Apple has decided to publish details of data requests from the US authorities.
Apple is the latest tech firm to disclose the US government requests and said it received demands for information linked to between 9,000 and 10,000 accounts or devices between December 2012 and the end of May 2013.
It said the demands included “national security matters” among other information. Microsoft and Facebook published similar numbers last week.
But Google and Twitter have said that such disclosures are not helpful.
“We have always believed that it’s important to differentiate between different types of government requests,” said a statement by Google published on Saturday.
“Lumping the two categories together would be a step back for users.”
A tweet from Twitter’s legal director, Benjamin Lee, added: “We agree… it’s important to be able to publish numbers of national security requests – including FISA [Foreign Intelligence Surveillance Act] disclosures – separately.”
Tech firms have been under pressure to disclose information about data passed to the National Security Agency (NSA) since The Guardian and Washington Post newspapers revealed the existence of PRISM – a programme giving the NSA access to user data held on the servers of tech firms including Microsoft, Yahoo, Google, Facebook, PalTalk, AOL, and Apple.
The NSA later confirmed the existence of the surveillance scheme as well as a separate phone records programme which it said had helped it thwart terrorist plots in the US and more than 20 other countries.
However, privacy activists and some politicians have raised concerns that the efforts went beyond what was intended under powers granted by the Patriot Act following the 11 September 2001 terror attacks.
Following the revelations, several of the tech firms involved said they had asked the US government to allow them to disclose information which would help them address concern about the scale of information that had been handed over.
On Friday, Facebook and Microsoft announced they had been given permission to reveal the number of data requests from US officials in aggregate, and Apple has now followed with its own statement.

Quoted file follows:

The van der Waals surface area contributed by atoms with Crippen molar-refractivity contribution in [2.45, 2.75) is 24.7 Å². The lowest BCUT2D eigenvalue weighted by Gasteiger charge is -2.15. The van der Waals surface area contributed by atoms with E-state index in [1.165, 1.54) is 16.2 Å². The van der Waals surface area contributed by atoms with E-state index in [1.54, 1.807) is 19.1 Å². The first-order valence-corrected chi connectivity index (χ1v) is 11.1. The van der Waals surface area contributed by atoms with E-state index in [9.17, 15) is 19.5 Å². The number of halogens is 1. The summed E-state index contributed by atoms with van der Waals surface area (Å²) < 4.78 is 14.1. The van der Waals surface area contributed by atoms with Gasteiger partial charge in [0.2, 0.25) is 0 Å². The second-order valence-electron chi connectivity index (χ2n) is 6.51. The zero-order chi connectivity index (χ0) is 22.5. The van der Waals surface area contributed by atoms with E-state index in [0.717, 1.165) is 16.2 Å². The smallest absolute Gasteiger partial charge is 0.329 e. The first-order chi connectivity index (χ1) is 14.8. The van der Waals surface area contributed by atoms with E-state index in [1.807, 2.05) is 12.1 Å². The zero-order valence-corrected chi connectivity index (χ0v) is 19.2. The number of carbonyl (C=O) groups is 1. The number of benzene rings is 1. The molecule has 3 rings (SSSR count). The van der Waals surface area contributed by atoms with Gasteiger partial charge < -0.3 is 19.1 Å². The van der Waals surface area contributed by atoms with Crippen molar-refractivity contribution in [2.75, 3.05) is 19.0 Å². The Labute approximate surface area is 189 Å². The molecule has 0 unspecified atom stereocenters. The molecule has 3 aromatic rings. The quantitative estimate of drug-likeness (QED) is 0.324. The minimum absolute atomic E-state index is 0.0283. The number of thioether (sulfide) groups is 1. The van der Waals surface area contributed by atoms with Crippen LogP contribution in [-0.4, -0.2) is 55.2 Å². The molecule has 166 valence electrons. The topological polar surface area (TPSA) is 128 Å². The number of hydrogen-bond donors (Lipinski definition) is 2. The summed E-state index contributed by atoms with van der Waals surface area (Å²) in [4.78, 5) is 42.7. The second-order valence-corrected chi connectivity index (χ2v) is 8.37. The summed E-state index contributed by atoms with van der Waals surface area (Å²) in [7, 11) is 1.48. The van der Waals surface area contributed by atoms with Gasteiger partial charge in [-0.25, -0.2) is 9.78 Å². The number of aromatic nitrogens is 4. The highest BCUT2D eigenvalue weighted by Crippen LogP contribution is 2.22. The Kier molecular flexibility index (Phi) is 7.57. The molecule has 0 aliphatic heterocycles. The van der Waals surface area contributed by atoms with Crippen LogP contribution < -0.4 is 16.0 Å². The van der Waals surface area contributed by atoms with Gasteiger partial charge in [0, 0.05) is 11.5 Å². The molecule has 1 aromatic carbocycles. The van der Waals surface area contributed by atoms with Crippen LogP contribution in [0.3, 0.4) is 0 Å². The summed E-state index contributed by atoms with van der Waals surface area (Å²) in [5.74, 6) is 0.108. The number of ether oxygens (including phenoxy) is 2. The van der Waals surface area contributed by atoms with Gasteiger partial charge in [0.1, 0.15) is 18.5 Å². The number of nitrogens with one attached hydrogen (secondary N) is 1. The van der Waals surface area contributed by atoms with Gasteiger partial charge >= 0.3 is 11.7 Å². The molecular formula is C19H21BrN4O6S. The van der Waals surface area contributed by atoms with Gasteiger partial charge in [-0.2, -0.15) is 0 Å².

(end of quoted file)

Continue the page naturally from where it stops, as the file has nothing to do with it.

“We first heard of the government’s <<PRISM>> program when news organizations asked us about it on June 6,” it said.
“We do not provide any government agency with direct access to our servers, and any government agency requesting customer content must get a court order.”
Facebook added that between 1 December 2012 and 31 May 2013 it received between 4,000 and 5,000 requests from US law enforcement for customer data, involving between 9,000 and 10,000 accounts or devices. It did not say with how many it had complied.
It said the “common form of request” came from police who were investigating crimes such as robberies, trying to find missing children and patients with Alzheimer’s disease, or hoping to prevent suicides.
It noted that it would not have been able to decode encrypted conversations which took place over its iMessage or Facetime chat software on behalf of the authorities, nor did it store “identifiable” data related to Apple Map searches or requests made to its voice-controlled Siri service.
“Regardless of the circumstances, our legal team conducts an evaluation of each request and, only if appropriate, we retrieve and deliver the narrowest possible set of information to the authorities,” it added.